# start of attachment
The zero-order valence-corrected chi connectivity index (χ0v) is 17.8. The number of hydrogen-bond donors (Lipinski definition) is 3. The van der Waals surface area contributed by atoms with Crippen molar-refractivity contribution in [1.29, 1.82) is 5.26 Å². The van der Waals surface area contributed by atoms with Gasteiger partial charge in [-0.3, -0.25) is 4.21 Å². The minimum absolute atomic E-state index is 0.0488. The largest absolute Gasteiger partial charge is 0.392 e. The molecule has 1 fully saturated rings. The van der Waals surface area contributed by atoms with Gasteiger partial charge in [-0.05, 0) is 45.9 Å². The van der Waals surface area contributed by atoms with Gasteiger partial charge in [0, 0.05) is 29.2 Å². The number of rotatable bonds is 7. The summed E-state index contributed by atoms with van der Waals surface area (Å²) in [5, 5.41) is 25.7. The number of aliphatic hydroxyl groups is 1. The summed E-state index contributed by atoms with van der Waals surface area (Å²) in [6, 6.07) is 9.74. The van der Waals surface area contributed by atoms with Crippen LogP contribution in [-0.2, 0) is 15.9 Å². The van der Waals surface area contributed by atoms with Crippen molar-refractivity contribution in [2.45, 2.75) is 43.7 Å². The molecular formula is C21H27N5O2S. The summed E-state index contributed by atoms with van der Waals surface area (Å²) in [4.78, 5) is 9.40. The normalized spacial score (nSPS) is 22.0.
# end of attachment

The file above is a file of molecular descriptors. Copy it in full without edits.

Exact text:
The zero-order valence-corrected chi connectivity index (χ0v) is 17.8. The number of hydrogen-bond donors (Lipinski definition) is 3. The van der Waals surface area contributed by atoms with Crippen molar-refractivity contribution in [1.29, 1.82) is 5.26 Å². The van der Waals surface area contributed by atoms with Gasteiger partial charge in [-0.3, -0.25) is 4.21 Å². The minimum absolute atomic E-state index is 0.0488. The largest absolute Gasteiger partial charge is 0.392 e. The molecule has 1 fully saturated rings. The van der Waals surface area contributed by atoms with Gasteiger partial charge in [-0.05, 0) is 45.9 Å². The van der Waals surface area contributed by atoms with Gasteiger partial charge in [0, 0.05) is 29.2 Å². The number of rotatable bonds is 7. The summed E-state index contributed by atoms with van der Waals surface area (Å²) in [5, 5.41) is 25.7. The number of aliphatic hydroxyl groups is 1. The summed E-state index contributed by atoms with van der Waals surface area (Å²) in [6, 6.07) is 9.74. The van der Waals surface area contributed by atoms with Crippen LogP contribution in [-0.2, 0) is 15.9 Å². The van der Waals surface area contributed by atoms with Crippen molar-refractivity contribution in [2.45, 2.75) is 43.7 Å². The molecular formula is C21H27N5O2S. The summed E-state index contributed by atoms with van der Waals surface area (Å²) in [4.78, 5) is 9.40. The normalized spacial score (nSPS) is 22.0.